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Curriculum DevelopmentEast Asia and PacificFellowIndonesiaMaterials DesignProfessional DevelopmentTeacher Training

Teaching math and science in English

Highlights_EastAsia_Math and Science Workshop

English Language Fellow Abigail Hoyle, along with Ibu Meutiati A. Ranthy, a lecturer and teacher trainer at Universitas Indonesia, conducted a two-day workshop on teaching math and science in English.

Teaching English to speakers of other languages is challenging, but teaching math or science in English to speakers of other languages is an even bigger challenge. Hoyle and Ranthy wanted to equip teachers with the tools they need to present subject materials in English. Training English teachers in these skills raises the quality of secondary-level English language teaching, which better prepares students to use English for math and science at the university level or professionally.

About 40 teachers attended the 2-day workshop. The attendees came from secondary-level educational institutions, including SMA (equivalent to high school), SMK (high school vocational), and SMP (middle school). All were math or science teachers who taught physics, chemistry, biology, various math disciplines, or general science.

Hoyle and Ranthy led input sessions about interactive teaching, basic principles of teaching other subjects in English (giving instructions, student-centered versus teacher-centered instruction), and material adaptation. The workshop included three of these input sessions as well as peer teaching sessions to practice and utilize new techniques. Participants were divided into groups of five and each group conducted a team teaching episode of 30 minutes. After each group, there was a 30-minute feedback session led by the facilitator. An “active learning” approach was used, which encouraged teachers to serve as facilitators and the learners as active participants.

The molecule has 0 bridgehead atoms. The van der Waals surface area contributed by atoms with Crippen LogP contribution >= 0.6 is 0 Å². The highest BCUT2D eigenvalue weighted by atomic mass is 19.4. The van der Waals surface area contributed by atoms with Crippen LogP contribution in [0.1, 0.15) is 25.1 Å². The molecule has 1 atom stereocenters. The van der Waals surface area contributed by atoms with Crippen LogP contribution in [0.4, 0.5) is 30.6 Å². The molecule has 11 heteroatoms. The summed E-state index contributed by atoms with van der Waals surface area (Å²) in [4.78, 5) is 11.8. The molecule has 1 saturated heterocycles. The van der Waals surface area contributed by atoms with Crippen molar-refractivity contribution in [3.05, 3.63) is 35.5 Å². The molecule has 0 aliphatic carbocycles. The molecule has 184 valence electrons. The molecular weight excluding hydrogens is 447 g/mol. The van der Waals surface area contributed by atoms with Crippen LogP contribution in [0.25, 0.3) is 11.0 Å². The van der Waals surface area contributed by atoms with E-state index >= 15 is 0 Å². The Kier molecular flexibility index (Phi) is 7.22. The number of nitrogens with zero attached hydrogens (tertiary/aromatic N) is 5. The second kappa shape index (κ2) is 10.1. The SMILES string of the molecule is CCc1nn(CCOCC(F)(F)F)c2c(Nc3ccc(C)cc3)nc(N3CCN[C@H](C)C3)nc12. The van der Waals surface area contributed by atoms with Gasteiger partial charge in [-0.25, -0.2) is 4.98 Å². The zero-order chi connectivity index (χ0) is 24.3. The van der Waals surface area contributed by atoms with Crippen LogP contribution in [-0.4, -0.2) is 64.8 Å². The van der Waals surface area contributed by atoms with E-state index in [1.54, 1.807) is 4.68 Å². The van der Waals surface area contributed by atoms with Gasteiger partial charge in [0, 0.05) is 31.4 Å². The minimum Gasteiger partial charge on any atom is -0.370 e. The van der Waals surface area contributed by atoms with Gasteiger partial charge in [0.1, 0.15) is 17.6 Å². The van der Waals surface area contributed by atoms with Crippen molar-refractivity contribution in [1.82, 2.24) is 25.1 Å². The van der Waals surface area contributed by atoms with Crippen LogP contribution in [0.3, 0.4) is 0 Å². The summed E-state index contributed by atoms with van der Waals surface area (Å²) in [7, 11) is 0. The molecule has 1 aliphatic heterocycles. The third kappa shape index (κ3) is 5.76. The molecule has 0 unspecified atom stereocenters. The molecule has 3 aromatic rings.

Feedback on the workshop was very positive, and the attendees asked thoughtful questions throughout the input sessions and showed interest in learning more about the resources presented in the workshop. The attendees were encouraged to organize workshops and informational meetings for their colleagues at their schools to share they had learned.

 

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This is a program of the U.S. Department of State, administered by Georgetown University, Center for Intercultural Education and Development.

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